1. Hi Deb, no i have no issue with any of that – I mean I see people everyday my work that are like you. There’s many layers to it – people who write stuff about Shetland and Shetlanders, people who call stuff after Shetland place names without ever stepping foot in the place.. if people are respectful it’s totally fine. I think because I am a ‘younger’ designer sometimes people think I don’t know what I’m talking about so I seem to see more of it or be on the receiving end of it. Some of the posts those groups on Facebook enrage me. Someone once linked to me a blog post that I wrote for J&S as an explanation for something, I was like ‘yes I know, I wrote that!’ 🤣🤣

  6. Good luck and enjoy the process. My first hap was, I think called a baby shawl. The pattern and wool came from the local Scotch Wool shop sixty years ago, later I made others for friends from a simpler Patons Behive pattern. Recently the ones I’ve made from The Traditional Sweater Book by Madeline Weston, used to wrap around my shoulders are much simpler. Best wishes, Pam

  7. I always look forward to your posts. I really enjoyed hearing the story of your Hap and look forward to following it’s recreation! You are one of the voices of Shetland knitting to me. I would also like more information on the cultural appropriation you mention. My assumption is by commercial designers and the misuse of the terminology? But if I am wrong I would appreciate being corrected. I do enjoy knitting Shetland patterns with Shetland yarns. I have plans to attend Wool Week this year but will also be in Shetland for several weeks in June. I always look forward to a visit to the woolbrokers and hope to meet you. I am a huge fan of your work–both written and knitting–as well as your awesome collection of vintage knitwear! Have a wonderful day! Angela

  8. Loved reading this. I am just finishing my 2nd Half Hansel Hap by Gudrun and I just don’t want to stop. I’m already thinking about the next one. The pattern has a wonderful rhythm to it. I’ve also had a lot of pleasure over the years from Shetland stranded colour work. All the women in my Yorkshire family knitted, made clothes, made curtains etc. I am so grateful to people like you for keeping the knitting traditions alive and working on patterns for people everywhere to enjoy. As far as I am concerned we are both in our different ways part of knitting’s heritage.

  9. So good to know more about you and your traditions! You have peaked my interest to know more about both. Nice to meet you Ella!!

  10. Ella, thanks so much for sharing this. A really interesting project and also your thoughts about cultural appropriation. I visited Shetland a few years ago and was very lucky to be able to see the exhibition at Whalsay. We were made really welcome and the context of the continuity of the knitted garments in the lives of the people of Whalsay was a tremendous part of it. Look forward to seeing what happens next!

  11. Hey, weren’t you just the most beautiful ‘BABE’ ! Great pictures and I agree with your annoyance when people appropriate names/patterns from Shetland and call them their own. Bloody cheek to say the least!! Looking foreward to your hap journey :)

  12. Sounds like a fun adventure and also a chance to recreate a part of your history. Enjoy the journey and I shall look forward to sharing the progress as you go along the path.

  13. You ate extremely qualified to speak! You are a Shetlander and a knitter. You are the authentic voice of these traditional patterns. Good luck with the hap! Love it!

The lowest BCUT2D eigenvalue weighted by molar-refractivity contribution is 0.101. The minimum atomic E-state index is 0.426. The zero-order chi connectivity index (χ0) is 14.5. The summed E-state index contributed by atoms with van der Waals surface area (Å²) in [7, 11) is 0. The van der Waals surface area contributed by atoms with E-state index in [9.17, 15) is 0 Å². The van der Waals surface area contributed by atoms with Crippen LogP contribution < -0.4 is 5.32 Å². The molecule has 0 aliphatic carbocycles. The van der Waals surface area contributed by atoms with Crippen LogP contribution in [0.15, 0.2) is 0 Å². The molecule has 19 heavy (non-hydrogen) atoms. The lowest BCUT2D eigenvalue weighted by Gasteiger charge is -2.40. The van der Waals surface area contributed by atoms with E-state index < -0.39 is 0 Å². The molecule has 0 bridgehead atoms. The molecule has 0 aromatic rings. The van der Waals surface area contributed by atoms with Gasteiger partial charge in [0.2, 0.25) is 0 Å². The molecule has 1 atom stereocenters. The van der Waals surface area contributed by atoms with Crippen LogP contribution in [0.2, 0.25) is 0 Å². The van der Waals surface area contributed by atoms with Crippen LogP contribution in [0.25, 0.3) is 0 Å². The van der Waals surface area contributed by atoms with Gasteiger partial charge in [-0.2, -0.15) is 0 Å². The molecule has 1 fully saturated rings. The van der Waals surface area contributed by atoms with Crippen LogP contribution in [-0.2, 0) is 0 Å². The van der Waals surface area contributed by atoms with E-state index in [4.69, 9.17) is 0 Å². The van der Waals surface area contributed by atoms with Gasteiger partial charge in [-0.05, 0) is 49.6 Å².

14. This was really interesting to read. As I write about the work of Betty Lindsay and Ron Schweitzer (Yarns International) and with the designs they created, the questions of appropriation is in my mind. It has left me going down a path of trying to find words to talk about “influenced by”, “inspiration” and putting it in a context of how Americans in the 20th century thought about Shetland, its knitting, and its wool.

  15. Hello Ella..look forward to seeing your Hap design come to life..I agree with the other comments, that you are well qualified to speak about Shetland design and traditions…will wait with excitement…patricia

  16. I will follow with interest and I am excited to see the finished pattern. I would definitely be interested in knitting it. Best of luck Ella👍

  17. I look forward to seeing your Hap design. I have been thinking about knitting a Hap and I may wait to see how you work out the pattern. Thank you for sharing.

  18. lovely hap and baby photos and project. And thoughts… I don’t know why you couldn’t speak authentically about Shetland and knitting, since it is your heritage and your interest, and your life and your work. I am also quite sure that what some people feel is genuine interest, and find the work inspiring. But then unfortunately there are those who feel that co-opting a culture is OK…

    It is my dream to visit your beautiful islands someday, and to see and experience all that I am allowed to of the history and culture, but I do hope that I will do so in an appropriate manner, with respect for all that I find there. Having two Scots-heritage grandmothers does not give me the right to claim the land as my own, I know. :-)

  19. Good on you!! 👏👏👏😍 I look forward to seeing, reading and hopefully knitting your hap when you have finished it. P.S. Love your gorgeous baby photos. Cheers Robyn Runge 🍷

  20. Greetings

    I am currently doing TWT Hap KAL with J&S lace weight among my yarns. I love that you are going to document your hap “journey.” The stories and pictures (you guys were beautiful babies) are a great intro.

    I have been gathering yarns for your Sandvoe (hopefully to go on my needles soon) but I also have your Roosty. So I’ve plenty to knit while I follow yiur jou ey. So much to knit so little time. Oh well I knit.

    Until the next leg of your journey….

    Take care, stay well/safe Vera VanSlyke

    Inspire along the way.


  21. That was very interesting and I think you are right in wanting to put a new perspective on traditional crafts out there. You are after all, part of the next generation who are going to take those crafts forward and your input and opinion should certainly be valued. I wish you luck and will watch with interest, all stages of your journey.